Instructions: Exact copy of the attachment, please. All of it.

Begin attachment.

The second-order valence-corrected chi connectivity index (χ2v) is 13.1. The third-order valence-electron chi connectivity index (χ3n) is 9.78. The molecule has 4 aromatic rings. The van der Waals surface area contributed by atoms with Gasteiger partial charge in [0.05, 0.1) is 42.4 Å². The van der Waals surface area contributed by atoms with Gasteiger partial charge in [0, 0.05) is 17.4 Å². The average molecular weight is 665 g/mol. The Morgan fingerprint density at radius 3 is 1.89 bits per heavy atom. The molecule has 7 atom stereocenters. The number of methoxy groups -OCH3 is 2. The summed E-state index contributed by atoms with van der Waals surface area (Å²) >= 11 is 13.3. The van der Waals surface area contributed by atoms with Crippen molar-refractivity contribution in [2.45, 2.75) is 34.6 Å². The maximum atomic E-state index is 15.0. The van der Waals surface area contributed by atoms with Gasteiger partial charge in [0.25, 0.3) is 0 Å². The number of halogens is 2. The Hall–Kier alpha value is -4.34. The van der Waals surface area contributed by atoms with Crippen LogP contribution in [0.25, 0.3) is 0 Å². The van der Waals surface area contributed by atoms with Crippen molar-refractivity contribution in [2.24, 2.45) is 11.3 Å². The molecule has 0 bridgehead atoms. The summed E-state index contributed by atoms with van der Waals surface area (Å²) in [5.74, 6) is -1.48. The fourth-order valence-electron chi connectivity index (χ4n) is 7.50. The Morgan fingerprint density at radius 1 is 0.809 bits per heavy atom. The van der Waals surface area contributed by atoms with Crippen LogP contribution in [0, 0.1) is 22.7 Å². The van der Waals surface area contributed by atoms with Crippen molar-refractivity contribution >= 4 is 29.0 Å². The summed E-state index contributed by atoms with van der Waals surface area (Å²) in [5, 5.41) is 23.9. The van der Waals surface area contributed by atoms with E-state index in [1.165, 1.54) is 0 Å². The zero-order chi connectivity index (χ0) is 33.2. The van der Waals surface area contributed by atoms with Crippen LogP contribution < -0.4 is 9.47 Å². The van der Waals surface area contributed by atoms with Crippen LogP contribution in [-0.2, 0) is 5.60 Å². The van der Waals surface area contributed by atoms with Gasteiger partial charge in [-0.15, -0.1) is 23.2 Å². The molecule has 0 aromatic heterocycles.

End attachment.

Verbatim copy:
The second-order valence-corrected chi connectivity index (χ2v) is 13.1. The third-order valence-electron chi connectivity index (χ3n) is 9.78. The molecule has 4 aromatic rings. The van der Waals surface area contributed by atoms with Gasteiger partial charge in [0.05, 0.1) is 42.4 Å². The van der Waals surface area contributed by atoms with Gasteiger partial charge in [0, 0.05) is 17.4 Å². The average molecular weight is 665 g/mol. The Morgan fingerprint density at radius 3 is 1.89 bits per heavy atom. The molecule has 7 atom stereocenters. The number of methoxy groups -OCH3 is 2. The summed E-state index contributed by atoms with van der Waals surface area (Å²) >= 11 is 13.3. The van der Waals surface area contributed by atoms with Crippen molar-refractivity contribution in [2.45, 2.75) is 34.6 Å². The maximum atomic E-state index is 15.0. The van der Waals surface area contributed by atoms with Gasteiger partial charge in [0.25, 0.3) is 0 Å². The number of halogens is 2. The Hall–Kier alpha value is -4.34. The van der Waals surface area contributed by atoms with Crippen LogP contribution in [0.25, 0.3) is 0 Å². The van der Waals surface area contributed by atoms with Crippen molar-refractivity contribution in [2.24, 2.45) is 11.3 Å². The molecule has 0 bridgehead atoms. The summed E-state index contributed by atoms with van der Waals surface area (Å²) in [5.74, 6) is -1.48. The fourth-order valence-electron chi connectivity index (χ4n) is 7.50. The Morgan fingerprint density at radius 1 is 0.809 bits per heavy atom. The van der Waals surface area contributed by atoms with Crippen LogP contribution in [0, 0.1) is 22.7 Å². The van der Waals surface area contributed by atoms with Crippen molar-refractivity contribution >= 4 is 29.0 Å². The summed E-state index contributed by atoms with van der Waals surface area (Å²) in [5, 5.41) is 23.9. The van der Waals surface area contributed by atoms with E-state index in [1.165, 1.54) is 0 Å². The zero-order chi connectivity index (χ0) is 33.2. The van der Waals surface area contributed by atoms with Crippen LogP contribution < -0.4 is 9.47 Å². The van der Waals surface area contributed by atoms with Crippen LogP contribution in [-0.2, 0) is 5.60 Å². The van der Waals surface area contributed by atoms with Gasteiger partial charge in [-0.15, -0.1) is 23.2 Å². The molecule has 0 aromatic heterocycles.